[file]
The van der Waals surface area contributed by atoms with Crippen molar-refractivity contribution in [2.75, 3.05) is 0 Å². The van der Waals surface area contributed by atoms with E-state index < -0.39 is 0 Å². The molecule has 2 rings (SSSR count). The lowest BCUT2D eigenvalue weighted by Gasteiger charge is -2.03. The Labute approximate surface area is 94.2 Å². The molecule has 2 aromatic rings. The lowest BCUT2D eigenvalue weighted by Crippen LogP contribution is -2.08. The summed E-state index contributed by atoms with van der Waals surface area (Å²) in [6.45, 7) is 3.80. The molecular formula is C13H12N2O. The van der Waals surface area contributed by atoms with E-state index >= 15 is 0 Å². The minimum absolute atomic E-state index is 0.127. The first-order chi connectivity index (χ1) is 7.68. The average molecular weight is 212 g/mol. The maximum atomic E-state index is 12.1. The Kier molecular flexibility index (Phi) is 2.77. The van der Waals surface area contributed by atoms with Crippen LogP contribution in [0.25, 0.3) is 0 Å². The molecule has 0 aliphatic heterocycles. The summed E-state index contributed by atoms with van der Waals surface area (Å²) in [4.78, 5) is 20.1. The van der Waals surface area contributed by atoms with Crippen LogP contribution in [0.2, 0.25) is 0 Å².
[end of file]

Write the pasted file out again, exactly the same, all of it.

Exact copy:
The van der Waals surface area contributed by atoms with Crippen molar-refractivity contribution in [2.75, 3.05) is 0 Å². The van der Waals surface area contributed by atoms with E-state index < -0.39 is 0 Å². The molecule has 2 rings (SSSR count). The lowest BCUT2D eigenvalue weighted by Gasteiger charge is -2.03. The Labute approximate surface area is 94.2 Å². The molecule has 2 aromatic rings. The lowest BCUT2D eigenvalue weighted by Crippen LogP contribution is -2.08. The summed E-state index contributed by atoms with van der Waals surface area (Å²) in [6.45, 7) is 3.80. The molecular formula is C13H12N2O. The van der Waals surface area contributed by atoms with E-state index >= 15 is 0 Å². The minimum absolute atomic E-state index is 0.127. The first-order chi connectivity index (χ1) is 7.68. The average molecular weight is 212 g/mol. The maximum atomic E-state index is 12.1. The Kier molecular flexibility index (Phi) is 2.77. The van der Waals surface area contributed by atoms with Crippen LogP contribution in [0.25, 0.3) is 0 Å². The molecule has 0 aliphatic heterocycles. The summed E-state index contributed by atoms with van der Waals surface area (Å²) in [4.78, 5) is 20.1. The van der Waals surface area contributed by atoms with Crippen LogP contribution in [0.2, 0.25) is 0 Å².